Wilson Daily Times, 12 July 1934.
The name of the deceased woman was actually Ida Richardson.
Clipping courtesy of J. Robert Boykin III.
Wilson Daily Times, 25 July 1934.
Samuel H. Vick‘s run of bad luck with barn-burnings continued in 1934.
In August 1911, a justice of the peace charged Daniel Sharp Jr. with assault with a deadly weapon for an alleged attack upon Louis Hagans. The charge was based on eyewitness testimony by Rufus Edmundson and Charlie Dawes. Per Edmundson, Sharp shot a pistol at Hagans at New Hope Church. (This, presumably, was New Hope Missionary Baptist Church, located then as now on N.C. Highway 58 just north of Wilson.)
Criminal Action Papers, 1911, Wilson County Records, North Carolina State Archives.
Farmer & Mechanic (Raleigh, N.C.), 2 September 1902.
It’s not entirely clear, but this report seems to claim that Jack Sharp, a former Wilson County resident, boarded a train to unseat the county’s representatives on their way to the state Republican convention and to appoint a new set. William S. Hagans, the Wayne County native who provided the report, was African-American, and my guess is that the original delegates contained Black members.
Wilson Times, 20 June 1911.
I have not been able to identify Bill Barnes or Lizzie Barnes with certainty.
Wilson Daily Times, 8 October 1917.
The Missionary Home Employment Office served as a staffing agency for white employers seeking African-American employees, with a likely focus on domestic help. Chairman of the Board G.W. Barnes was none other than George W. “Picture-taking” Barnes, and his photography studio address also housed the new business. Treasurer H. Hill was probably Henrietta Hill.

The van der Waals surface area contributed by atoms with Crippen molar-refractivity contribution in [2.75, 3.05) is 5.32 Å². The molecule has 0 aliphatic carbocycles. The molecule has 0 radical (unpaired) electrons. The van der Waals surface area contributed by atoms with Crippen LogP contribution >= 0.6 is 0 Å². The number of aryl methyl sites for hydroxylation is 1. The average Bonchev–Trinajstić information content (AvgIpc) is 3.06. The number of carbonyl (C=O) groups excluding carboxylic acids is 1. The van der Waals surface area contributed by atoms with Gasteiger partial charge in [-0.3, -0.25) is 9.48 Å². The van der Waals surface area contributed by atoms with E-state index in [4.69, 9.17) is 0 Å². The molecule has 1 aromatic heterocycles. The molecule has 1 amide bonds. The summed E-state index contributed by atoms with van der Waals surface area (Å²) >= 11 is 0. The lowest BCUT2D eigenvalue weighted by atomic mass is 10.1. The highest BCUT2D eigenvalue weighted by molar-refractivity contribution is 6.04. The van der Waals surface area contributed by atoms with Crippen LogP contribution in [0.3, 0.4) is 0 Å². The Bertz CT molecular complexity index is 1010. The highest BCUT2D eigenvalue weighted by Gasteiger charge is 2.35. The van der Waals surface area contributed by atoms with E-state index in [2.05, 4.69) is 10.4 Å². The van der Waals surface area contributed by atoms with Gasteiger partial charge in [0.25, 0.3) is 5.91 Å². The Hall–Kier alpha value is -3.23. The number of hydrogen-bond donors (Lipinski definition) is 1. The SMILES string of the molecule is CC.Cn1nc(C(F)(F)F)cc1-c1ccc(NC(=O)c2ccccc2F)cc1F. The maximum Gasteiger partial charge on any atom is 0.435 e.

Neither Rev. A.A.I. Davis nor Jessie B. McLauchlin appear in the 1916 city directory of Wilson, but we’ve met Rev. Davis before. He was the peripatetic Baptist preacher behind a series of “old people’s homes” that opened in eastern North Carolina circa 1917 to 1920, including one in Wilson that operated briefly at 310 Lodge Street.
A year later, an ad in a Raleigh newspaper shed a little light on who might have constituted the Missionary Home Employment Office’s labor pool — the old people, “fallen girls,” and orphans that found themselves in the Missionary Home. Oliver N. Freeman had replaced Jessie B. McLauchlin in this dubious enterprise.
News and Observer (Raleigh, N.C.), 8 September 1918.
Wilson Daily Times, 21 July 1950.
The plans for famed fireman Benjamin Mincey‘s funeral reveal the breadth of his involvement in civic and social organizations in East Wilson. (Mincey, of course, was buried in Odd Fellows, not Rountree, Cemetery.)
On 26 September 1903, just eight months after Charles R. and Stattie E. Cannon mortgaged their Viola Street property, Charles Cannon rented an unusual amount of furniture from G.S. Tucker & Co., a Nash Street business.
The 1900 census of Wilson, reveals that Charlie Cannon, 26, was a barber living with wife Stattie, 24; son Charlie Jr., 1; and mother Nancy, 70, widow. His venture in operating his own barbershop was short-lived, as n the 1910 census of Wilson, Wilson County, census Chas. Cannon, 35 is described as a barber in “white shop.” His household included wife Statie, 34; children Chas., 11, Ruth, 9, and Statie Benton, 13.
That “white shop” was not white-owned. Rather, Levi H. Jones‘ barbers served a white-only clientele.
Wilson Daily Times, 1 November 1910.
Wilson Daily Times, 11 September 1950.
Maggie Barnes died 7 August 1950. Per her death certificate, she was born 15 September 1916 in South Carolina; was married; lived at 517 Smith Street; and was a factory worker. Rosa H. Hoskins was informant.
Wilson Daily Times, 21 July 1950.
Reid Street Community Center hosted Frank Wright’s Orchestra in a benefit dance for the Red Hots, Wilson’s all-Black volunteer fire company.